Trigger Warning: This article mentions abuse and depression, which may trigger some readers.
Everything I know, I learned from video games. Well, maybe not everything, but I learned many pearls as a gamer, some of which still ring true today.
I grew up in a New Jersey neighborhood just above the ghetto, in a single-parent household just above the poverty line. When I was in the 5th grade, my baby brother died, and I sank into depression.
Therapy was taboo among Latino families, so my parents took me to church to pray the depression out of me. It didn’t work. Video games were what kept me from sinking.
At age 11, my most prized possessions were my game systems. Each cartridge was like a salve, promising hours of distraction and stories as I took a repose from my chronic depression. (I didn’t know what it was called at the time.) I spent hours every weekend grinding away and engulfing myself in stories of space exploration and magical quests.
Each of these games taught me valuable lessons throughout the years. In my darkest days, video games gave me slivers of a brighter future.
Super Smash Brothers – Relating with Others
The original Super Smash Brothers for Nintendo 64 taught me we share a lot more in common with others than we think. In kicking each other off a platform and blasting into space, I found a connection with strangers that blossomed into friendships and an eventual brotherhood.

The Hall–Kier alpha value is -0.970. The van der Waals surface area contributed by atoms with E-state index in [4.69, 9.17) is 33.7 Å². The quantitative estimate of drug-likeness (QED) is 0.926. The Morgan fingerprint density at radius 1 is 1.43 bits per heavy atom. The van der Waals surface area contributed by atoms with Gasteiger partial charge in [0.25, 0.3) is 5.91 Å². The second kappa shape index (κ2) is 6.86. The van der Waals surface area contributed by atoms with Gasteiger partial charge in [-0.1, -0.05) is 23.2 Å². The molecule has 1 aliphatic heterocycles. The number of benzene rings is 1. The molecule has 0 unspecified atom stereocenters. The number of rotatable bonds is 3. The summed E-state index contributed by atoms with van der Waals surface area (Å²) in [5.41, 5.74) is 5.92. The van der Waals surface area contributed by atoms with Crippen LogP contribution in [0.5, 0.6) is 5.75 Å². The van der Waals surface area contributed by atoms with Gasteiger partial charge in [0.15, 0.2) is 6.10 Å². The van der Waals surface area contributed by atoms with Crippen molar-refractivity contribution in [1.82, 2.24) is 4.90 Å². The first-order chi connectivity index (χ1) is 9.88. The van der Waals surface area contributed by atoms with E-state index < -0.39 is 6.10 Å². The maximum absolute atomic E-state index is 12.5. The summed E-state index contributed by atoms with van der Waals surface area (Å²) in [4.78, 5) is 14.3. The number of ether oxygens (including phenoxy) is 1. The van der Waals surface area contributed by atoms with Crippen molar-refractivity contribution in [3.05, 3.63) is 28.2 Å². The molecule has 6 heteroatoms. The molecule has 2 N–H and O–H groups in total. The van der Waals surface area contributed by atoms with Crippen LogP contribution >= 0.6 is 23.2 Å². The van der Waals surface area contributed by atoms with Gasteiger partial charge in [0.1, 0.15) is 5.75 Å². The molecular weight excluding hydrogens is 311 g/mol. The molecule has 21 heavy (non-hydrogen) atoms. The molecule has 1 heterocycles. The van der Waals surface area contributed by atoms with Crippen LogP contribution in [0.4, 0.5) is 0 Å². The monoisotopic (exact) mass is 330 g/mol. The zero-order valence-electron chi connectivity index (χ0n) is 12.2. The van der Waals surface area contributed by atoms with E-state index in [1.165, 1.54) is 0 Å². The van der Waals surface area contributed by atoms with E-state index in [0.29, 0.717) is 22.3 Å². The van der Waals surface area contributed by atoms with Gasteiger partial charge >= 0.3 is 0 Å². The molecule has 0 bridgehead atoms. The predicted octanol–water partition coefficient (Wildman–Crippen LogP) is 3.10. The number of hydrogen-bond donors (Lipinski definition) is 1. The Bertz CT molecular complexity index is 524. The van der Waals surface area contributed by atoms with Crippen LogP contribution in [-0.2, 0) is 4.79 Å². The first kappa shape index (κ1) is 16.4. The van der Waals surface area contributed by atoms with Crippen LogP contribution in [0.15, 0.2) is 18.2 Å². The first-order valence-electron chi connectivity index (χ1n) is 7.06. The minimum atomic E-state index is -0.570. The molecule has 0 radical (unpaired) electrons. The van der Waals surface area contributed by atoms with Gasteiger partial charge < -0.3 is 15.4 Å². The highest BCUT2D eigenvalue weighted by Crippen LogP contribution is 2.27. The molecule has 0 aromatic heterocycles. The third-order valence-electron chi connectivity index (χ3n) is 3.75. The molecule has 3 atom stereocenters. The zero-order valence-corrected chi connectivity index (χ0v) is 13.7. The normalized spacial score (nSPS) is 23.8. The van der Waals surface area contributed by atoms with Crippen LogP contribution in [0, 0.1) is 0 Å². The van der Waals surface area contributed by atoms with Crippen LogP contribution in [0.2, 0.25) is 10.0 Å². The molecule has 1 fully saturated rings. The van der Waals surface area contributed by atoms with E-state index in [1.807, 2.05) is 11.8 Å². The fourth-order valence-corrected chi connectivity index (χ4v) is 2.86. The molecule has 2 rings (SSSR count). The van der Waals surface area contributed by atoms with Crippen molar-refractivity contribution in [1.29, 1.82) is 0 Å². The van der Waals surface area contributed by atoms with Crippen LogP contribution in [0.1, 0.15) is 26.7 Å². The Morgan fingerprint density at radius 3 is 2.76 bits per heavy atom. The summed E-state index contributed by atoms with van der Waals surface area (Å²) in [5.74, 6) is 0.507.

My social anxiety peaked in high school. I was socially awkward, overweight, and moody all the time. I remember meeting my best friend in Algebra class. He sat behind me and was a bit of a math whiz. I built up the courage to ask for help, and he reluctantly agreed. He invited me over for dinner. I met his family and sat down at the opposite end of the table. His family was Polish. I had no idea how to connect with them or what to say.
Over dinner, the room was dead silent. We ate kielbasa in silence and felt everyone staring at me. My anxiety felt uncontrollable. When we finished, we sat around the couch to watch sports. I hated sports. I noticed they had a Nintendo 64 installed in the living room. I asked them if they mind if we played. After the first battle (I chose Link), my anxiety dampened enough to open up slightly. Imagined threats began to dissipate, and in time, I grew more and more comfortable. Phil, who played Captain Falcon, was an avid music lover. Matt, playing Samus, loved to write. Both of them became my brothers as we spent hours playing Smash Bros, board games, and Mario Kart.
EJ, who played Kirby, with whom I had even less in common at first, ended up being the best man at my wedding.
Star Ocean: The Second Story – Taking Risks and Traveling
Star Ocean: The Second Story is a JRPG space opera set in the distant future where Earth has established colonies in space. This is one of my all-time favorite games for its adventure and story. You play as an entitled, slightly snobbish but well-intentioned Claude. He becomes mistaken for a hero of legend after landing on an unknown planet. While attempting to find his way back home, he joins Rena on an adventure to investigate the Energy Stone, an asteroid imbued with magic that transforms animals into beasts.